PEPPERELL -- Selectman Michael Green suggested temporary cuts in the staffing budget as a possible method for closing the town's budget deficit Tuesday.
The board decided to follow selectmen Chairman Stephen Themelis' suggestion to leave the issue open for discussion as specific positions open up in town government.
Green said that trying to get by without immediately filling open positions could save the town money as it attempts to close a $225,000 budget deficit.
"Our biggest expenses are our staff line items, our salaries and hourly wages. The Finance Committee has been looking at an override, and if that doesn't pass we're going to have to look at making some pretty large cuts," Green said.
He said the suggestion was a way of "looking down the road" at how the town can control its finances.
"If we lose someone, or someone leaves, can we try to get by without filling the position for a few months," Green said. "If we do go for the override and it doesn't pass, this will help soften the blow."
The town's budget deficit began in 2007 as a $2 million deficit that resulted from a combination of the recession, low growth and the town drawing from its reserves to fund the operational budget. The town has been working to close the gap ever since.
Earlier in Tuesday's meeting meeting, Town Administrator John Moak had announced that Pepperell's enrollment in Nashoba Valley Technical High School had increased by 25 students this year, which could lead to an increase in Pepperell's contribution to that school's budget.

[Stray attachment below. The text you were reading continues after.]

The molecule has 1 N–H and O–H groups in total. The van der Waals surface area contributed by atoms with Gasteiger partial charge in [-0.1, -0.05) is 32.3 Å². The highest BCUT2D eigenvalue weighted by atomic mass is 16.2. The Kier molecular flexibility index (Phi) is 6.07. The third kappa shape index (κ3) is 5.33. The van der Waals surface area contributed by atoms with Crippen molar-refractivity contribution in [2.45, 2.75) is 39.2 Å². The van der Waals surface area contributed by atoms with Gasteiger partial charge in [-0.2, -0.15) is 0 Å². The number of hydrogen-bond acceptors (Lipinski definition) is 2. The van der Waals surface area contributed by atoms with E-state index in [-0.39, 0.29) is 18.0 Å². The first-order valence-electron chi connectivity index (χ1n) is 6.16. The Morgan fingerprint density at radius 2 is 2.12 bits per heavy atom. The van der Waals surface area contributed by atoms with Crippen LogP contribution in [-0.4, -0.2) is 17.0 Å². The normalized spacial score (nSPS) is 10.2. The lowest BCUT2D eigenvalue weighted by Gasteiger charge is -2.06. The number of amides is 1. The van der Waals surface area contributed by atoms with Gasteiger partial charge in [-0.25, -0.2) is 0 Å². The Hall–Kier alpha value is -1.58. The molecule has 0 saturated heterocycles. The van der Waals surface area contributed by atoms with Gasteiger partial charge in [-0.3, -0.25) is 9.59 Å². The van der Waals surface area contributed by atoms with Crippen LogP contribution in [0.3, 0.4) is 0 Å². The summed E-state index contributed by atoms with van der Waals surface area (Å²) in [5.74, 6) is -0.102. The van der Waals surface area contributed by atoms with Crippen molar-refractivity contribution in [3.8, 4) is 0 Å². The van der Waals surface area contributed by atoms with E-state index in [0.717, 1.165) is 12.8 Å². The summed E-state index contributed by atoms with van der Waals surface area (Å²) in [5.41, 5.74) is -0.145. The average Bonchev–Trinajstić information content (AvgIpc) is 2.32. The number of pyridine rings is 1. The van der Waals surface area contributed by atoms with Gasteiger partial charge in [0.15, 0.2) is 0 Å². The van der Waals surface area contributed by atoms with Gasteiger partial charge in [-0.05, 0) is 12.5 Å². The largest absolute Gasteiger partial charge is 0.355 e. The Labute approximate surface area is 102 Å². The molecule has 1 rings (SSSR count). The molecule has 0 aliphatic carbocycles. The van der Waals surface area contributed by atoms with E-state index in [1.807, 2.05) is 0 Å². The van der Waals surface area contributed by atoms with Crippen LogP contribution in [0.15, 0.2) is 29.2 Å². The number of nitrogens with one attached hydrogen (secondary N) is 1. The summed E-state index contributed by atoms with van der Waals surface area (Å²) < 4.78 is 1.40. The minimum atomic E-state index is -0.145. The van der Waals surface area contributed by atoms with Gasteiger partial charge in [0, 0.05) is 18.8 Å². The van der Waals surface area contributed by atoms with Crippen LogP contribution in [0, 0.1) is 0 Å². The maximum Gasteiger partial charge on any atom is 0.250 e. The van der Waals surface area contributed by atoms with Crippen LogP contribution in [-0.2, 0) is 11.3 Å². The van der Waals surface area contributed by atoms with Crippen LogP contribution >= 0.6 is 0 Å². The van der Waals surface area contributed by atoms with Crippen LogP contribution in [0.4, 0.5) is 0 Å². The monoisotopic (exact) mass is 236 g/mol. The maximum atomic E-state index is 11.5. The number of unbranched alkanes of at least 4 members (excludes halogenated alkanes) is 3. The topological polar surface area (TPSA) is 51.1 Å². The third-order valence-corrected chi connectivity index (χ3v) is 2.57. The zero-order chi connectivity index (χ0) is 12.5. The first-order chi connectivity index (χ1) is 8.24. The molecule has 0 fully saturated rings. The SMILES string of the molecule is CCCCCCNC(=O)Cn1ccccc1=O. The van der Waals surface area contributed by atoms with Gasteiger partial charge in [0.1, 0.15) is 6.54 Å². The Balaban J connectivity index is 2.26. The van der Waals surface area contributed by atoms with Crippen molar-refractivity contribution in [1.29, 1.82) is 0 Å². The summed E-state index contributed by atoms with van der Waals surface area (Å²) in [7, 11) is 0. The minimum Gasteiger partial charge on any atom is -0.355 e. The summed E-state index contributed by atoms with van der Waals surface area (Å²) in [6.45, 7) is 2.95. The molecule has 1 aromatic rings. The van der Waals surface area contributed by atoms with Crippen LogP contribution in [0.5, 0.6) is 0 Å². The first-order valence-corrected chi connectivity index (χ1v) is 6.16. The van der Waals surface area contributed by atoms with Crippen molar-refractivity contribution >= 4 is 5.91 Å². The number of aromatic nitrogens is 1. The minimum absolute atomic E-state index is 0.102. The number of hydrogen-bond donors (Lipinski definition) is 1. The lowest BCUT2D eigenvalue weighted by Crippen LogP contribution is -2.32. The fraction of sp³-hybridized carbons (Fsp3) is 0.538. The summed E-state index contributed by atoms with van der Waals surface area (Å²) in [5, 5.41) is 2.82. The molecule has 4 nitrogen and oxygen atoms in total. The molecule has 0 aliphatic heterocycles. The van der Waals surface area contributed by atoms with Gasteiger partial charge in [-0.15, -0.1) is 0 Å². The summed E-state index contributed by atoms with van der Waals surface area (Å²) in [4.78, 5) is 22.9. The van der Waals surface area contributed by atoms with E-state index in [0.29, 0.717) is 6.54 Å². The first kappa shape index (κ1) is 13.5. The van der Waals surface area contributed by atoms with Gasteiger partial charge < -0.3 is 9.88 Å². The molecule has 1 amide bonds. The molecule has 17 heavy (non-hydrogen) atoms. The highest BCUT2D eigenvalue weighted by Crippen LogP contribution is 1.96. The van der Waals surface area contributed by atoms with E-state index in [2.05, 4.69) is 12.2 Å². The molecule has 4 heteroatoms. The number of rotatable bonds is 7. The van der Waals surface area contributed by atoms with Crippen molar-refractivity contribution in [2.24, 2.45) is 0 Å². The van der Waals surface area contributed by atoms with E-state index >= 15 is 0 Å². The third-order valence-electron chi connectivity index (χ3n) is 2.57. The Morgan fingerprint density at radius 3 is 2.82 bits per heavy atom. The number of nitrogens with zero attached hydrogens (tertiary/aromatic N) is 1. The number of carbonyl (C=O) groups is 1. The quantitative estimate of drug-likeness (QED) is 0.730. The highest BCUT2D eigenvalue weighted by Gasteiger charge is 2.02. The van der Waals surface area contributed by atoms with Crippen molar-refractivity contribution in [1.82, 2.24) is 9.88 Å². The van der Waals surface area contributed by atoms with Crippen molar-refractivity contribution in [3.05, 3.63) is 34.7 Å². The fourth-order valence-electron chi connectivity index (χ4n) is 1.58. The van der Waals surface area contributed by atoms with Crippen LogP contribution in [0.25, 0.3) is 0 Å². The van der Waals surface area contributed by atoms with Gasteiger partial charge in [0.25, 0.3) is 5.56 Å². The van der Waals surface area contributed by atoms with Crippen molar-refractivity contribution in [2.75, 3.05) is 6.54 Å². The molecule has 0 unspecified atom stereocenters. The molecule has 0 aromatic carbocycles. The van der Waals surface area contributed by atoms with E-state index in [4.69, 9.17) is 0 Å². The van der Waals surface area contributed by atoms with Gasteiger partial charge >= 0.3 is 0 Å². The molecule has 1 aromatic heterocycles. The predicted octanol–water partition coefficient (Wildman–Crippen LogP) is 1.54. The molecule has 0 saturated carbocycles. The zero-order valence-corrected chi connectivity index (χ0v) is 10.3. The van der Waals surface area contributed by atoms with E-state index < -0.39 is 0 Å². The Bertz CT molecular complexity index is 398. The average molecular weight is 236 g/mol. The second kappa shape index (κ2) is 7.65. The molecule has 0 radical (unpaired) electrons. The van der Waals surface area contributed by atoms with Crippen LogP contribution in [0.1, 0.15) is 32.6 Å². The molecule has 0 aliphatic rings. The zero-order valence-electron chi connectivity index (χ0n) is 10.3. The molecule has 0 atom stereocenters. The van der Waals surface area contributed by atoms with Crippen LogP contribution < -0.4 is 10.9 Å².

This potential increase, along with other town expenses, could make it difficult to close the budget deficit without such a measure, Green said.
Green said the town's options for increasing revenue are limited, including a tax increase or a marketing campaign to increase moves to Pepperell for families and businesses.
"When you're expecting revenues to be short, you just try to fill in," he said.
Town Administrator John Moak said closing the budget deficit is a high priority, and could involve budget cuts.
"If we can't close this gap, something has to be done, and none of it is pretty," Moak said. "I think we do give good service and I'd like it to be better, but we also have a $225,000 deficit that can't continue," Moak said.
Selectmen will be taking hiring on a case-by-case basis and are not proposing any budget cuts at this time.
The board also received an update from Systems Administrator Martin Cadek on the IT updates he has made since starting the job eight months ago.
In that time, Cadek said he helped implement the town's new online payroll system, rewired and simplified the network at Town Hall and created a database for the Animal Control Officer to track her work.
Cadek said his next priority is updating the email system. Under the current system, emails can only be accessed from a local computer and simple tasks, such as setting an out of office message, are impossible.
"It's simple things like that add up to a wide range of issues," Cadek said.
He said he is hoping to propose a switch to Microsoft Exchange at spring's Town Meeting, which could cost about $20,000.
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